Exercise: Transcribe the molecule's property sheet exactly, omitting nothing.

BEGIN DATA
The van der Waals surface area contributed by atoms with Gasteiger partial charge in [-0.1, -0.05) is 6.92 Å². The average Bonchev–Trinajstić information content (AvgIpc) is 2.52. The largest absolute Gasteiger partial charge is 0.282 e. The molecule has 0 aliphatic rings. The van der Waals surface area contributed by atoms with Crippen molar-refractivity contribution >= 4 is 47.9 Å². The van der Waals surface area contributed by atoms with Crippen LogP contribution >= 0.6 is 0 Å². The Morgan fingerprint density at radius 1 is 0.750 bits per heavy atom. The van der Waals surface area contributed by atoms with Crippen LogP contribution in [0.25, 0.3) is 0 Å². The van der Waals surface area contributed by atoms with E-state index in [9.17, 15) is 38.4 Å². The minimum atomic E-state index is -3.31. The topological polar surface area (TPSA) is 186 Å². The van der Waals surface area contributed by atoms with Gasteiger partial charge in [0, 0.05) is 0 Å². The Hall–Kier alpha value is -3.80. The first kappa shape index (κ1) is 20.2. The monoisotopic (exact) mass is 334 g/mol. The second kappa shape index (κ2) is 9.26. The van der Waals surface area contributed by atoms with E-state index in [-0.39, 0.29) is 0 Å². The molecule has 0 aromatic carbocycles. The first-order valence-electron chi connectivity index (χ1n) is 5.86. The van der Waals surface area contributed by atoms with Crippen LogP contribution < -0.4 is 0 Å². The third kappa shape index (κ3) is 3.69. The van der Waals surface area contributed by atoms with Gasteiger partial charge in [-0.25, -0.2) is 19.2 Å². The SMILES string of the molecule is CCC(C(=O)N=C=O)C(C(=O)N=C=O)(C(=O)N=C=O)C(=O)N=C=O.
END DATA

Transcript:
The van der Waals surface area contributed by atoms with Gasteiger partial charge in [-0.1, -0.05) is 6.92 Å². The average Bonchev–Trinajstić information content (AvgIpc) is 2.52. The largest absolute Gasteiger partial charge is 0.282 e. The molecule has 0 aliphatic rings. The van der Waals surface area contributed by atoms with Crippen molar-refractivity contribution >= 4 is 47.9 Å². The van der Waals surface area contributed by atoms with Crippen LogP contribution >= 0.6 is 0 Å². The Morgan fingerprint density at radius 1 is 0.750 bits per heavy atom. The van der Waals surface area contributed by atoms with Crippen LogP contribution in [0.25, 0.3) is 0 Å². The van der Waals surface area contributed by atoms with E-state index in [9.17, 15) is 38.4 Å². The minimum atomic E-state index is -3.31. The topological polar surface area (TPSA) is 186 Å². The van der Waals surface area contributed by atoms with Gasteiger partial charge in [0, 0.05) is 0 Å². The Hall–Kier alpha value is -3.80. The first kappa shape index (κ1) is 20.2. The monoisotopic (exact) mass is 334 g/mol. The second kappa shape index (κ2) is 9.26. The van der Waals surface area contributed by atoms with E-state index in [-0.39, 0.29) is 0 Å². The molecule has 0 aromatic carbocycles. The first-order valence-electron chi connectivity index (χ1n) is 5.86. The van der Waals surface area contributed by atoms with Crippen LogP contribution < -0.4 is 0 Å². The third kappa shape index (κ3) is 3.69. The van der Waals surface area contributed by atoms with Gasteiger partial charge in [-0.25, -0.2) is 19.2 Å². The SMILES string of the molecule is CCC(C(=O)N=C=O)C(C(=O)N=C=O)(C(=O)N=C=O)C(=O)N=C=O.